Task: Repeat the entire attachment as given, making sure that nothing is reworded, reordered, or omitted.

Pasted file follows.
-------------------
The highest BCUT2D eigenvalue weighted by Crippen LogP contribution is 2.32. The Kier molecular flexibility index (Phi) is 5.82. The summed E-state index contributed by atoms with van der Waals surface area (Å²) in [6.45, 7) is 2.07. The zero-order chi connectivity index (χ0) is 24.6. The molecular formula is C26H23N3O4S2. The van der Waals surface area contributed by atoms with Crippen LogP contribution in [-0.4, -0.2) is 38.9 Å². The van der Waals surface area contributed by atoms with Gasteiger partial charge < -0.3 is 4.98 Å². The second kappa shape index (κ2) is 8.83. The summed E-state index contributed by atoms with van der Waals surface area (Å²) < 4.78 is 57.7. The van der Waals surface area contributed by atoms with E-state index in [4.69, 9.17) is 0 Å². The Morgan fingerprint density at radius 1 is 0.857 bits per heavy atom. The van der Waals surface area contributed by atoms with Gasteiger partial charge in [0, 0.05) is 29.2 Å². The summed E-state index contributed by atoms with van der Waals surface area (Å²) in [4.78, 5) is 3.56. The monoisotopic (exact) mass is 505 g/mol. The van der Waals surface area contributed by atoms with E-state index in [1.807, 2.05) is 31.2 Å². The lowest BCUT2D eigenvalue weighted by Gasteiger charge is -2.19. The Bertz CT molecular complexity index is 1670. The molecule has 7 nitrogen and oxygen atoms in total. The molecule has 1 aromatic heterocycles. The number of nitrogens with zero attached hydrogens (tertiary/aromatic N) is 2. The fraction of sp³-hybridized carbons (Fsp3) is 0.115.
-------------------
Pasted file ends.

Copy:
The highest BCUT2D eigenvalue weighted by Crippen LogP contribution is 2.32. The Kier molecular flexibility index (Phi) is 5.82. The summed E-state index contributed by atoms with van der Waals surface area (Å²) in [6.45, 7) is 2.07. The zero-order chi connectivity index (χ0) is 24.6. The molecular formula is C26H23N3O4S2. The van der Waals surface area contributed by atoms with Crippen LogP contribution in [-0.4, -0.2) is 38.9 Å². The van der Waals surface area contributed by atoms with Gasteiger partial charge < -0.3 is 4.98 Å². The second kappa shape index (κ2) is 8.83. The summed E-state index contributed by atoms with van der Waals surface area (Å²) < 4.78 is 57.7. The van der Waals surface area contributed by atoms with E-state index in [4.69, 9.17) is 0 Å². The Morgan fingerprint density at radius 1 is 0.857 bits per heavy atom. The van der Waals surface area contributed by atoms with Gasteiger partial charge in [0, 0.05) is 29.2 Å². The summed E-state index contributed by atoms with van der Waals surface area (Å²) in [4.78, 5) is 3.56. The monoisotopic (exact) mass is 505 g/mol. The van der Waals surface area contributed by atoms with E-state index in [1.807, 2.05) is 31.2 Å². The lowest BCUT2D eigenvalue weighted by Gasteiger charge is -2.19. The Bertz CT molecular complexity index is 1670. The molecule has 7 nitrogen and oxygen atoms in total. The molecule has 1 aromatic heterocycles. The number of nitrogens with zero attached hydrogens (tertiary/aromatic N) is 2. The fraction of sp³-hybridized carbons (Fsp3) is 0.115.